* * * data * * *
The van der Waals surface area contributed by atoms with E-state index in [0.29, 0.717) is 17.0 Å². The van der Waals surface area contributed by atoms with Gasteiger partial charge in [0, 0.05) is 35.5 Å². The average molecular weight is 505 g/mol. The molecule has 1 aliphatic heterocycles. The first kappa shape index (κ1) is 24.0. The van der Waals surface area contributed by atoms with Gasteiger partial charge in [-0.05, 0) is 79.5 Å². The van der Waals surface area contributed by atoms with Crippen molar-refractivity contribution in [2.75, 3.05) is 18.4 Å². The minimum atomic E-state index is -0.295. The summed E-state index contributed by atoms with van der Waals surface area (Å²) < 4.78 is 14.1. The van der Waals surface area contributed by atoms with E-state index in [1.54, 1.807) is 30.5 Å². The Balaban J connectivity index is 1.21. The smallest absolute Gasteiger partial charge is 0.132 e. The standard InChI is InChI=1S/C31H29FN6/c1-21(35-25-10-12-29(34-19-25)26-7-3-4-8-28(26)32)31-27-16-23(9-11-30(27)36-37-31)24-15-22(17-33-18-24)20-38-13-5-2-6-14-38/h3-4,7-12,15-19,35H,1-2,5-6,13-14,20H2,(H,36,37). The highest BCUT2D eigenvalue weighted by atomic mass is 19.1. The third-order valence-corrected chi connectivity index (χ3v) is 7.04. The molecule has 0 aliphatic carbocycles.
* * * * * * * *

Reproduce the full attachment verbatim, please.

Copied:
The van der Waals surface area contributed by atoms with E-state index in [0.29, 0.717) is 17.0 Å². The van der Waals surface area contributed by atoms with Gasteiger partial charge in [0, 0.05) is 35.5 Å². The average molecular weight is 505 g/mol. The molecule has 1 aliphatic heterocycles. The first kappa shape index (κ1) is 24.0. The van der Waals surface area contributed by atoms with Gasteiger partial charge in [-0.05, 0) is 79.5 Å². The van der Waals surface area contributed by atoms with Crippen molar-refractivity contribution in [2.75, 3.05) is 18.4 Å². The minimum atomic E-state index is -0.295. The summed E-state index contributed by atoms with van der Waals surface area (Å²) < 4.78 is 14.1. The van der Waals surface area contributed by atoms with E-state index in [1.54, 1.807) is 30.5 Å². The Balaban J connectivity index is 1.21. The smallest absolute Gasteiger partial charge is 0.132 e. The standard InChI is InChI=1S/C31H29FN6/c1-21(35-25-10-12-29(34-19-25)26-7-3-4-8-28(26)32)31-27-16-23(9-11-30(27)36-37-31)24-15-22(17-33-18-24)20-38-13-5-2-6-14-38/h3-4,7-12,15-19,35H,1-2,5-6,13-14,20H2,(H,36,37). The highest BCUT2D eigenvalue weighted by atomic mass is 19.1. The third-order valence-corrected chi connectivity index (χ3v) is 7.04. The molecule has 0 aliphatic carbocycles.